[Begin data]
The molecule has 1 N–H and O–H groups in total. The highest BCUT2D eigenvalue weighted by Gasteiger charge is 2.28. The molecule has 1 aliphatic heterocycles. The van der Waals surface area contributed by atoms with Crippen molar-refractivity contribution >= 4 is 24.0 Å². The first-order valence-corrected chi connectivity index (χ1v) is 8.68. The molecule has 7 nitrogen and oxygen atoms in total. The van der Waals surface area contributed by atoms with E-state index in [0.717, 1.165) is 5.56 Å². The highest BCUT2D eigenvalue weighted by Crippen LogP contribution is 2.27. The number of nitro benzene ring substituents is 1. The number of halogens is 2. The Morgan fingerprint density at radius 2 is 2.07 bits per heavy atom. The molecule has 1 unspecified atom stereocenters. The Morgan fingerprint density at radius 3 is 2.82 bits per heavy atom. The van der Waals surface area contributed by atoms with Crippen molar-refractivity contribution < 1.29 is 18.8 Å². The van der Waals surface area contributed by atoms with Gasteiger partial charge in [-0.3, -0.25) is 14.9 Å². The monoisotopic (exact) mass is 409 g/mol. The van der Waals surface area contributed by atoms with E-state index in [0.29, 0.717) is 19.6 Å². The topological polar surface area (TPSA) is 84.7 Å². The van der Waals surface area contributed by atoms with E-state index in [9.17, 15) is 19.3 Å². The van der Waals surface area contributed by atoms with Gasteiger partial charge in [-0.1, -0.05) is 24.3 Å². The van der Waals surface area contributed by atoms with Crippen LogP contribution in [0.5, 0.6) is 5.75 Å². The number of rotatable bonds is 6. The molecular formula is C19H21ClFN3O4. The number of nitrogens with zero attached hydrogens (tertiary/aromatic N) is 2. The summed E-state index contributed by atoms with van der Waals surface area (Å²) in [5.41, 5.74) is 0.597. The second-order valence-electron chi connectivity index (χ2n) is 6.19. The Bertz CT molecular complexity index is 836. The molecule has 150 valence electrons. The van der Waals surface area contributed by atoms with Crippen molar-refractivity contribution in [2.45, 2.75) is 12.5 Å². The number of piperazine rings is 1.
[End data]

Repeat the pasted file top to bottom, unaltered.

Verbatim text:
The molecule has 1 N–H and O–H groups in total. The highest BCUT2D eigenvalue weighted by Gasteiger charge is 2.28. The molecule has 1 aliphatic heterocycles. The van der Waals surface area contributed by atoms with Crippen molar-refractivity contribution >= 4 is 24.0 Å². The first-order valence-corrected chi connectivity index (χ1v) is 8.68. The molecule has 7 nitrogen and oxygen atoms in total. The van der Waals surface area contributed by atoms with E-state index in [0.717, 1.165) is 5.56 Å². The highest BCUT2D eigenvalue weighted by Crippen LogP contribution is 2.27. The number of nitro benzene ring substituents is 1. The number of halogens is 2. The Morgan fingerprint density at radius 2 is 2.07 bits per heavy atom. The molecule has 1 unspecified atom stereocenters. The Morgan fingerprint density at radius 3 is 2.82 bits per heavy atom. The van der Waals surface area contributed by atoms with Crippen molar-refractivity contribution < 1.29 is 18.8 Å². The van der Waals surface area contributed by atoms with Gasteiger partial charge in [-0.3, -0.25) is 14.9 Å². The monoisotopic (exact) mass is 409 g/mol. The van der Waals surface area contributed by atoms with E-state index in [0.29, 0.717) is 19.6 Å². The topological polar surface area (TPSA) is 84.7 Å². The van der Waals surface area contributed by atoms with E-state index in [9.17, 15) is 19.3 Å². The van der Waals surface area contributed by atoms with Gasteiger partial charge in [-0.1, -0.05) is 24.3 Å². The van der Waals surface area contributed by atoms with Crippen LogP contribution in [0.5, 0.6) is 5.75 Å². The number of rotatable bonds is 6. The molecular formula is C19H21ClFN3O4. The number of nitrogens with zero attached hydrogens (tertiary/aromatic N) is 2. The summed E-state index contributed by atoms with van der Waals surface area (Å²) in [5.41, 5.74) is 0.597. The second-order valence-electron chi connectivity index (χ2n) is 6.19. The Bertz CT molecular complexity index is 836. The molecule has 150 valence electrons. The van der Waals surface area contributed by atoms with Crippen molar-refractivity contribution in [2.45, 2.75) is 12.5 Å². The number of piperazine rings is 1.